“Sept 17. Woke up 4:30 and walked a couple of miles and lay down to sleep and eat. Ate canned [unsure of this word] meat roll and syrup and bread. Still have a canteen of water but have to get some more water soon, as its hot here. Its 10:00 a.m. now. Started walking again down road to Escoli [I believe he meant Ascoli.] stopped and rested by road in shade of large trees. ate and left place stopped in town and walked past town people Warned about Escoli saw G. in civilian clothes I believe drunk. Left road and took cross country; reached another town [Rochafluvione] received N. [Nazi] salute from enemy’s left in hurry. Arrived farm [Bianchini farm] ok.”

We rejoined the others at the bar. Together we trudged though the rain along the main street of the town. David pointed out the town square and we speculated on which houses and shops would have been standing in 1943—and which would have been built since then.

As dusk fell, I considered our attempt to contact Bianchini descendants had come to a dead end.

But then a thought occurred to me. What about the rescuing priest?

In 1987, my father had described his encounter with the priest:

“Children milled around us. We ran a block or so and left them behind, and then suddenly there was a priest standing right in the middle of the street. He opened his gown and he put his hands around us. He said a prayer. He talked to some of the Italians. One of the Italians could speak English, and he said that the priest wanted us to follow the children—they would lead us away and hide us.”

“Is there more than one church in Roccafluvione?” I asked Anne. “And, was there more than one church here in 1943?”

She posed the question to the bar’s proprietor and patrons. Then she answered me:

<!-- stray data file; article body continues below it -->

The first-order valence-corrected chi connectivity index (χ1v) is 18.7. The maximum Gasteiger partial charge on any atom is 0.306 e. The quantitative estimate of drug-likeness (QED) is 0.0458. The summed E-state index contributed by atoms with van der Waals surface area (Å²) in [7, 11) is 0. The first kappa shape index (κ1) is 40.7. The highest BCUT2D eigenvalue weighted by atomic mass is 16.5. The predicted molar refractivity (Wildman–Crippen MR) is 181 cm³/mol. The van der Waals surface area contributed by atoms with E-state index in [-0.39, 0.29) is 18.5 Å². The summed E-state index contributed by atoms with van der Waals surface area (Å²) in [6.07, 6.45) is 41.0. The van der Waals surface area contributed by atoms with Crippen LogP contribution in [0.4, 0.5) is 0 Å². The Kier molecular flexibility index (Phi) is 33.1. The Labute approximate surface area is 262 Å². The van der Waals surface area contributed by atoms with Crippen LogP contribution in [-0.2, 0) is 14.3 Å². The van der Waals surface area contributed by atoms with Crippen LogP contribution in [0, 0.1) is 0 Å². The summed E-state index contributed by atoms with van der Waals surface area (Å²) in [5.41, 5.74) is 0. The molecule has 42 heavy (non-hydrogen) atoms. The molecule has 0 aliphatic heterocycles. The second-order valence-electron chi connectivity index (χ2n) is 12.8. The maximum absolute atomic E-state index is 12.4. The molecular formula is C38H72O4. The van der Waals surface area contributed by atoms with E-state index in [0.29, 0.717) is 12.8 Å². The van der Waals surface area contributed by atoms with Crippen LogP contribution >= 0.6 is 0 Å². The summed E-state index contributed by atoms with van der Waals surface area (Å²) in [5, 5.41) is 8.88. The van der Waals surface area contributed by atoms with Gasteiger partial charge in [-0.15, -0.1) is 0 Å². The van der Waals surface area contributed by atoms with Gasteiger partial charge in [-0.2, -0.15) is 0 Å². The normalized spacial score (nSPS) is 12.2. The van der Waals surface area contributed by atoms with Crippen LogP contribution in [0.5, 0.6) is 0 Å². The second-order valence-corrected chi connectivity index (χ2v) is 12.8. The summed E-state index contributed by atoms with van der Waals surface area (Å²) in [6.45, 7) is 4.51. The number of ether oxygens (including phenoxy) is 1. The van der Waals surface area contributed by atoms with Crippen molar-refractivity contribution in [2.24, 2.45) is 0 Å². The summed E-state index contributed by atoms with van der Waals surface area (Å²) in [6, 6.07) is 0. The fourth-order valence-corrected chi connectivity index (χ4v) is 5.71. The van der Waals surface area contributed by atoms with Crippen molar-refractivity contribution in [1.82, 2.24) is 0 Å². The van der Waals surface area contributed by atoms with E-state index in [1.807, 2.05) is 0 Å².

“They say there’s a small chapel near here, but it seems it’s quite new. The only church that dates to the ’40s is San Stefano—on the edge of town. We passed it on our way here.

“I think we should go there and see if anyone is around,” she added. “It’s certainly worth a try!”

As we approached the church, we could see the drive was crowded with cars. We parked and quietly waited outside. A few minutes passed and the door swung open. Families streamed into the night—children, parents, grandparents. We had arrived at the end of Saturday evening mass.

Soon the church was empty and the Anne ventured in. We waited, full of anticipation.

At last she reappeared and said, “Come in now.”

We followed her to the front of the church and then through a door to the priest’s private chambers. She introduced us, then explained to the priest in detail what we had come to find out.

The priest looked thoughtfully at me, and I held out a picture of my father and said in Italian, “Questo è mio padre”—this is my father.

Anne spoke further with the priest.

Then suddenly he said, “Un momento…” and disappeared through the doorway into the sanctuary. He returned with an elder lady whom he introduced to us as Teresa Luciani, the niece of Don Giuseppe Ciabattoni.

Signora Luciani explained that her uncle Giuseppe was parish priest at San Stefano in 1943. She said he had been involved in the rescue and sheltering of POWs who wandered into the area—including an English general.

Don Giuseppe, she told us, was born in Spinetoli—a small community just a few miles from the Adriatic coast.

The priest took out a notepad and recorded this information for us:

In Italian:

Don Giuseppe Ciabattoni
Parroco di S. Stefano

Nato a Spinetoli

Teresa Luciani
nipote de Don Giuseppe
figlia delle sorelle

Translated into English:

Father Giuseppe Ciabattoni
Parish Priest of Saint Stefano

Born in Spinetoli

Teresa Luciani
neice of Don Giuseppe
daughter of his sister

The trip to Roccafluvione had paid off. I had walked on the main street and along Strada Caserine where my father had walked.

And I now knew the name of the rescuing priest!